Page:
SAN FRANCISCO (CBS / AP) — Robin Williams’ widow and his three children from previous marriages reached a settlement in their legal fight over the late actor’s estate, ending a public dispute following the beloved comedian’s suicide last year.
Terms of the out-of-court settlement were not disclosed but James Wagstaffe, who is representing Susan Williams, said his client will remain in the San Francisco Bay Area home she shared with Williams and receive living expenses to maintain the home for the rest of her life.READ MORE: Family, Neighbors Stunned By San Francisco Teenage Girl's Murder; 'It Breaks My Heart'
Wagstaffe said she also will receive a watch Robin Williams often wore, a bike bought on their honeymoon, and their wedding gifts.
Both sides expressed satisfaction over the settlement, which remains subject to court approval. Wagstaffe and Meredith Bushnell, who represents three adult children from previous marriages — Zachary, Zelda and Cody– said they expect the judge’s approval.
“Susan gets to enforce Robin’s wishes. She gets to stay in the house as Robin wanted, with the trust being created to pay the expenses,” Wagstaffe said.
Meredith Bushnell, who represents the three children said, “I think they’re just very happy to have this behind them.”
Susan Williams filed a court petition in December, saying the contents of the Tiburon home she shared with Robin Williams should be excluded from the items the actor left to his children.READ MORE: NHL Gambling Probe Of Troubled San Jose Star Evander Kane; Did He Intentionally Lose Sharks Games?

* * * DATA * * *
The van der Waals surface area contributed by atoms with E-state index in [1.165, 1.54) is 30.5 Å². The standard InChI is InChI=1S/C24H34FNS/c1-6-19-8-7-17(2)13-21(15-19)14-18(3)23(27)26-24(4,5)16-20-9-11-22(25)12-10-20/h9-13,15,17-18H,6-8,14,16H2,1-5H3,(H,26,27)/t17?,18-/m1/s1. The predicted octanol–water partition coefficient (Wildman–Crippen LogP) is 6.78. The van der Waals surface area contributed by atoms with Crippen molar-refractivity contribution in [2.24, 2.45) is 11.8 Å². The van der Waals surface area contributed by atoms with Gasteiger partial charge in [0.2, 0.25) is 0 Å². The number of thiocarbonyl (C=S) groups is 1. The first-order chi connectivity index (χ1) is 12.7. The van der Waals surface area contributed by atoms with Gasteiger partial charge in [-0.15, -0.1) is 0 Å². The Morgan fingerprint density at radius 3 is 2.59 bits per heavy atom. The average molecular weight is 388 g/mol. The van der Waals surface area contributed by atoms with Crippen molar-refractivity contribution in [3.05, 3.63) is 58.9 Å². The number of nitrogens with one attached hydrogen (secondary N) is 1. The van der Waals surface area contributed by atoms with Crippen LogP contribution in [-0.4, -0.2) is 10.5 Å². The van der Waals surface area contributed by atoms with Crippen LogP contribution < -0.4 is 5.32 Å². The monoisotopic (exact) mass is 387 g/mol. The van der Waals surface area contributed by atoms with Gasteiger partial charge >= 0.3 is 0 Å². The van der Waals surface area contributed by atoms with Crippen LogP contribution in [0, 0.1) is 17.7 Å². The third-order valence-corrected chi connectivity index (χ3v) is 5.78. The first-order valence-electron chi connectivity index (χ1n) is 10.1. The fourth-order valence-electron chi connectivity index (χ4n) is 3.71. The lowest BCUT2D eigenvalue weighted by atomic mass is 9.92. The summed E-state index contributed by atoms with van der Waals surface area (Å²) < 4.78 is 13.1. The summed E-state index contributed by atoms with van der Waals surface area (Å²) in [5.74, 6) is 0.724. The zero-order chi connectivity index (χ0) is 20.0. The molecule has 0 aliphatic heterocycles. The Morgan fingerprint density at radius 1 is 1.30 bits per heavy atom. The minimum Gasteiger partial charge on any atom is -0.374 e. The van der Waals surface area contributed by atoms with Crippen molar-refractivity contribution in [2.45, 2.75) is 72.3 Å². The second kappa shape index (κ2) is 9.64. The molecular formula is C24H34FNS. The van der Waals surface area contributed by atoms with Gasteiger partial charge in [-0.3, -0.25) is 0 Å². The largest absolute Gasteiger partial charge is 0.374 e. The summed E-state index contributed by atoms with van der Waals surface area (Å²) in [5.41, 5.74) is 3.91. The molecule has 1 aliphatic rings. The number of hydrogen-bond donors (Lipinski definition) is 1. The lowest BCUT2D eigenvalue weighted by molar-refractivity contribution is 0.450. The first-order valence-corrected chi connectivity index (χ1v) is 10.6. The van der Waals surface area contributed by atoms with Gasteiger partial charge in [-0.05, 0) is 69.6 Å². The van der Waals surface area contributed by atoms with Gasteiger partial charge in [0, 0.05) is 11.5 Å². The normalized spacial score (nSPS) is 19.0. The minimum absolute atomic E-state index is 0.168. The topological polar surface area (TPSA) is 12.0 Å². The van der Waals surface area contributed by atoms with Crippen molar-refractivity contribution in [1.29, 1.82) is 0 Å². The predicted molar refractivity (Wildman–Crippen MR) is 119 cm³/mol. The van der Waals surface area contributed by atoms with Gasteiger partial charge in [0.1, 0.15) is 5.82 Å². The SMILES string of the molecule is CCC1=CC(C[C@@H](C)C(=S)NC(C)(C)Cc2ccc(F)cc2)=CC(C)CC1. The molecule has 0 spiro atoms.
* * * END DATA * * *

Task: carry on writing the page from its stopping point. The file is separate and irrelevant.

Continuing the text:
She also claimed some of her husband’s personal items were taken without her permission.
Williams’ three children countered that Susan Williams was “adding insult to a terrible injury” by trying to change the trust agreement and deprive them of items that their father clearly intended to leave to them.
Among the items in dispute were watches, memorabilia, the tuxedo he was married in and photographs taken on his 60th birthday, according to court documents and previous statements by attorney Wagstaffe.
The dispute resulted in several court appearances before a San Francisco judge and mediation.
Trustees for Williams’ estate filed a petition Friday with San Francisco County Superior Court stating the parties had reached a settlement on Sept. 25 and asking to dismiss Susan Williams’ petition to have the court provide guidance in the dispute. The judge had encouraged both sides to settle out of court.MORE NEWS: 'Asians Are Strong' Leads SF Rally To Empower Community
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